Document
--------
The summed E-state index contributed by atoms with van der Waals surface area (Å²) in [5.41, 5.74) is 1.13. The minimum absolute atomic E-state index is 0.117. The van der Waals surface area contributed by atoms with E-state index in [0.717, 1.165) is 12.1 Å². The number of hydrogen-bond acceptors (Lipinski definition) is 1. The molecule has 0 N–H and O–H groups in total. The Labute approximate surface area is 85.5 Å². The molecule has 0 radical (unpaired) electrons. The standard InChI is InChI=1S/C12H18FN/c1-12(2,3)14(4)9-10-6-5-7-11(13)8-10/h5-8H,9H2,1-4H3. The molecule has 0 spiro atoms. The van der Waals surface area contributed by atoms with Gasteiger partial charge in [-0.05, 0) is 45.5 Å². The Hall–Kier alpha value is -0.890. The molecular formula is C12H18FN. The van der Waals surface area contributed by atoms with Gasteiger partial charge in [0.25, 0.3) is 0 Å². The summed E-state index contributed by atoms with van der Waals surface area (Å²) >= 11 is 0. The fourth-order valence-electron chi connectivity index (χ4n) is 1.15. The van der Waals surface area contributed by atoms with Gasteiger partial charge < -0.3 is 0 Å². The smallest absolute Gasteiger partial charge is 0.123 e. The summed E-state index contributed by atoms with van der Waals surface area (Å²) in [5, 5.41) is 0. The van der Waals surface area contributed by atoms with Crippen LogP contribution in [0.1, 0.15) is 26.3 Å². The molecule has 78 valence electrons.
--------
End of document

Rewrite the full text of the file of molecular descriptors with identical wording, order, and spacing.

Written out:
The summed E-state index contributed by atoms with van der Waals surface area (Å²) in [5.41, 5.74) is 1.13. The minimum absolute atomic E-state index is 0.117. The van der Waals surface area contributed by atoms with E-state index in [0.717, 1.165) is 12.1 Å². The number of hydrogen-bond acceptors (Lipinski definition) is 1. The molecule has 0 N–H and O–H groups in total. The Labute approximate surface area is 85.5 Å². The molecule has 0 radical (unpaired) electrons. The standard InChI is InChI=1S/C12H18FN/c1-12(2,3)14(4)9-10-6-5-7-11(13)8-10/h5-8H,9H2,1-4H3. The molecule has 0 spiro atoms. The van der Waals surface area contributed by atoms with Gasteiger partial charge in [-0.05, 0) is 45.5 Å². The Hall–Kier alpha value is -0.890. The molecular formula is C12H18FN. The van der Waals surface area contributed by atoms with Gasteiger partial charge in [0.25, 0.3) is 0 Å². The summed E-state index contributed by atoms with van der Waals surface area (Å²) >= 11 is 0. The fourth-order valence-electron chi connectivity index (χ4n) is 1.15. The van der Waals surface area contributed by atoms with Gasteiger partial charge < -0.3 is 0 Å². The smallest absolute Gasteiger partial charge is 0.123 e. The summed E-state index contributed by atoms with van der Waals surface area (Å²) in [5, 5.41) is 0. The van der Waals surface area contributed by atoms with Crippen LogP contribution in [0.1, 0.15) is 26.3 Å². The molecule has 78 valence electrons.